The Symbolic Duality of Our Stance on Immigration

The polarization and the conflicting ideals in this America divided this country since its inception. From day one the emergence of democracy has created a firefight of different ideals that we have felt, as a nation, we should subscribe to. As times have changed, and with them our stand on issues, we have grown and matured with our age. This country was founded by ‘foreigners’ taking it by force and calling it our own. We invaded this land, tricked those who deservedly were here first and then stood as a beacon of freedom once we gained our independence. We are a nation of illegal immigrants that claimed ‘manifest destiny’ and therefore took what we felt entitled to. We then forged a country, once we felt we were one nation, after killing for and stealing the land we could take, and now we defend it against ‘all threats, foreign and domestic’. Oddly enough, this country of illegals who created laws that established our citizenship is now showing a lack of clarity of how we feel about our lands with conflicting messages; the Statue of Liberty stands on one border as a wall is constructed on the other.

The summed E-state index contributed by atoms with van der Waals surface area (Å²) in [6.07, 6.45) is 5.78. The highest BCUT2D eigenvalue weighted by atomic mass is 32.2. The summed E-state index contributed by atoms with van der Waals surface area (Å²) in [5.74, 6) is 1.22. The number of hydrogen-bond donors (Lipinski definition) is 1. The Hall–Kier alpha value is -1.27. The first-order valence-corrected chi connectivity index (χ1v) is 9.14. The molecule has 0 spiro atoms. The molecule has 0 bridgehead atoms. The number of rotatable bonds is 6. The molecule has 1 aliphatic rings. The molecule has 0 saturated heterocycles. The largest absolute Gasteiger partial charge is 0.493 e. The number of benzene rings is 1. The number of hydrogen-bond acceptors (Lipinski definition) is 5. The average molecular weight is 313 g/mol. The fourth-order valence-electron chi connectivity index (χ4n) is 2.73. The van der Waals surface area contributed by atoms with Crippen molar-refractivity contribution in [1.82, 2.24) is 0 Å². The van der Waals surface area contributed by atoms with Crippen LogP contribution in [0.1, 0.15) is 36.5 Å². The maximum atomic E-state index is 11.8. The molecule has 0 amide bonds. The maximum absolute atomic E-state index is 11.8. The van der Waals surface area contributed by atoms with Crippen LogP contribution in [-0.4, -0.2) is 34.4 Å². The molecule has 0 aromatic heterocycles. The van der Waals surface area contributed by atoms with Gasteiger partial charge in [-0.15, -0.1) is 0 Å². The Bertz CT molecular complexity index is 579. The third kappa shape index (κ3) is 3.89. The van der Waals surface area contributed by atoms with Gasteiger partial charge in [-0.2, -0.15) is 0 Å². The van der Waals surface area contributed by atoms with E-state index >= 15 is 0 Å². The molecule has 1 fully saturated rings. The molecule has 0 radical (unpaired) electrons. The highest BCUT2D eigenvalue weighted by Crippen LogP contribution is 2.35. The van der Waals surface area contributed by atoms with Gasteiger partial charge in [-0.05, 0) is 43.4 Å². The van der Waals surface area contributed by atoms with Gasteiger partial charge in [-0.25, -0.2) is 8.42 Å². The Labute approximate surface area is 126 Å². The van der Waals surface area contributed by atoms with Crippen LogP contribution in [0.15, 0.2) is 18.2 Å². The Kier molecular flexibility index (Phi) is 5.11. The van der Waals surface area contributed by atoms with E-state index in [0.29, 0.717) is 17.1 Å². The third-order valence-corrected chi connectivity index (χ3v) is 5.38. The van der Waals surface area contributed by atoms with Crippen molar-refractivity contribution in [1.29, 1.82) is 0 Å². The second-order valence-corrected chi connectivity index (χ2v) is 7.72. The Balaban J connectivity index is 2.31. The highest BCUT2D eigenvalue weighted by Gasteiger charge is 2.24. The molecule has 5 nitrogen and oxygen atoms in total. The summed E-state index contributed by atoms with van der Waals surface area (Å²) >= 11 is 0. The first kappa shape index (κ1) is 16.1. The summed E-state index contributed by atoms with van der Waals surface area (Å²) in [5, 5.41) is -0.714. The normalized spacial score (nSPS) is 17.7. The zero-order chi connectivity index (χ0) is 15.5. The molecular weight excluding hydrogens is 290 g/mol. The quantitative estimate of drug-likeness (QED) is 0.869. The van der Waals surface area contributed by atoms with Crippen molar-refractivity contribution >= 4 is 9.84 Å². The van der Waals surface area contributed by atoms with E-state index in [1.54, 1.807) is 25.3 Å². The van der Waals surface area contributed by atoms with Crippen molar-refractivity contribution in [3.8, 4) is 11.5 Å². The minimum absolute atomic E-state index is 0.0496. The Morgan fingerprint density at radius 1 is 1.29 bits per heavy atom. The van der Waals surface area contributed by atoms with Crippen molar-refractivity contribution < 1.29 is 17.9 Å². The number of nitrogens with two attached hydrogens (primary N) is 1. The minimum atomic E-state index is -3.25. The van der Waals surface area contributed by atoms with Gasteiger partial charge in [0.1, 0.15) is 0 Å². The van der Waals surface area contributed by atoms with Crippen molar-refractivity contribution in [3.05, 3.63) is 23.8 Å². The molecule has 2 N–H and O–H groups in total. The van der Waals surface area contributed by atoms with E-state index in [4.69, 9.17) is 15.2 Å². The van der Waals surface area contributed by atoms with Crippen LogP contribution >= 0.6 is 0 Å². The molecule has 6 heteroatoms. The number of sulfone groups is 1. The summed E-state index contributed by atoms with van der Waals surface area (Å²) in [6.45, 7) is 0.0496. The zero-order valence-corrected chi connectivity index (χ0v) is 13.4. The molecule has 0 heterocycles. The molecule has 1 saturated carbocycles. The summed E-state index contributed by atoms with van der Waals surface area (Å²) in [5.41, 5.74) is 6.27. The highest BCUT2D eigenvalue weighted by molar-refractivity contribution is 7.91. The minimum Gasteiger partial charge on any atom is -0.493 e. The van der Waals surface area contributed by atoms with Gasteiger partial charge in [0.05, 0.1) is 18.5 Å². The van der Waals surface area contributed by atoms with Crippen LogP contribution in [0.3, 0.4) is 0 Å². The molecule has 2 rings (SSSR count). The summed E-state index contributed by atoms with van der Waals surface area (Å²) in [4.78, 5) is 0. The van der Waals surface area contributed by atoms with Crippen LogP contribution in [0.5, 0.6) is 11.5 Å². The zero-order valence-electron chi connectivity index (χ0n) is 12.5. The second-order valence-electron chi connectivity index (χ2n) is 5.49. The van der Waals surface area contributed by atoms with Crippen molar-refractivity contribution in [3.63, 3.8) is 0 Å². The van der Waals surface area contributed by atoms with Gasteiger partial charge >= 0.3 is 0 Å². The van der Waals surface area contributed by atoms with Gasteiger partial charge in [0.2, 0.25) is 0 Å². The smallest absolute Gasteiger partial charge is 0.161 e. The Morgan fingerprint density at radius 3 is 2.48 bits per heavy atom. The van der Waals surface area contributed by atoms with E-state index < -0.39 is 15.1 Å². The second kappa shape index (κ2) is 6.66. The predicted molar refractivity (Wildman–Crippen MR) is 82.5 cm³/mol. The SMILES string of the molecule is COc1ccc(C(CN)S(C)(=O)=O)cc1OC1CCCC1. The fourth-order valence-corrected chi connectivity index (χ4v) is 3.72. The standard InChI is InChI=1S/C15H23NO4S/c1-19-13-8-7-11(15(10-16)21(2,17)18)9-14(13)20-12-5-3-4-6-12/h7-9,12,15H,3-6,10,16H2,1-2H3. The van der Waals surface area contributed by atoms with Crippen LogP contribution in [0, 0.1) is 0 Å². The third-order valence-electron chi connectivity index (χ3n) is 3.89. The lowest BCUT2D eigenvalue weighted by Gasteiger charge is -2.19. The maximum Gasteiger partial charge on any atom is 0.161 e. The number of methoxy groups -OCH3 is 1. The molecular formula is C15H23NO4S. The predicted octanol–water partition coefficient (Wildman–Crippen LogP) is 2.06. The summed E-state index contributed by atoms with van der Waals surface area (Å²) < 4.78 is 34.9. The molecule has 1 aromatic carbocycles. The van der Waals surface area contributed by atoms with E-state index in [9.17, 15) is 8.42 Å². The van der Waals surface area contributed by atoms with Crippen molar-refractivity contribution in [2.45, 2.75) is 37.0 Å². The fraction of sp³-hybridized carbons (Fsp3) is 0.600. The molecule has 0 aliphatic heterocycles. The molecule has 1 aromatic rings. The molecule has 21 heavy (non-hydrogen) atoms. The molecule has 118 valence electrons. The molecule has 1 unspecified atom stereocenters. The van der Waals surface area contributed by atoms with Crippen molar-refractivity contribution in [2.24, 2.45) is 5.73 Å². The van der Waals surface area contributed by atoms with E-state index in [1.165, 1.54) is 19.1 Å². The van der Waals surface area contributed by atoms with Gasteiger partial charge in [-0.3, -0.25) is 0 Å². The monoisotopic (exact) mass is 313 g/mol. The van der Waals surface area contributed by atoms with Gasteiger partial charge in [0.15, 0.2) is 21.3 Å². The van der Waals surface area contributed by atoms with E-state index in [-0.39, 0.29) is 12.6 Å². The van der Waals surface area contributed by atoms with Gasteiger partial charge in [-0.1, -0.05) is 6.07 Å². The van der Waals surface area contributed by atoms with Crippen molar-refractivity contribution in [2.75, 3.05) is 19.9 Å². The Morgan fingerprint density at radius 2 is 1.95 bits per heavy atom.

It is not unlike other times in history where this country has been confused about its identity. The very phrase ‘all men created equal’ was written without certain men in mind, and of course women. Since our declaration of sovereignty we have molded the words and ideas we used as a credo to fit our own agenda. In the previous quote we redefined the word ‘all’ to fit our ideals. This country is notorious throughout history for molding words to fit its mission. We have never been a nation to really apologize for our mistakes in any real fashion, and we do the same now, fully contradicting the very thing that made this country great; immigration.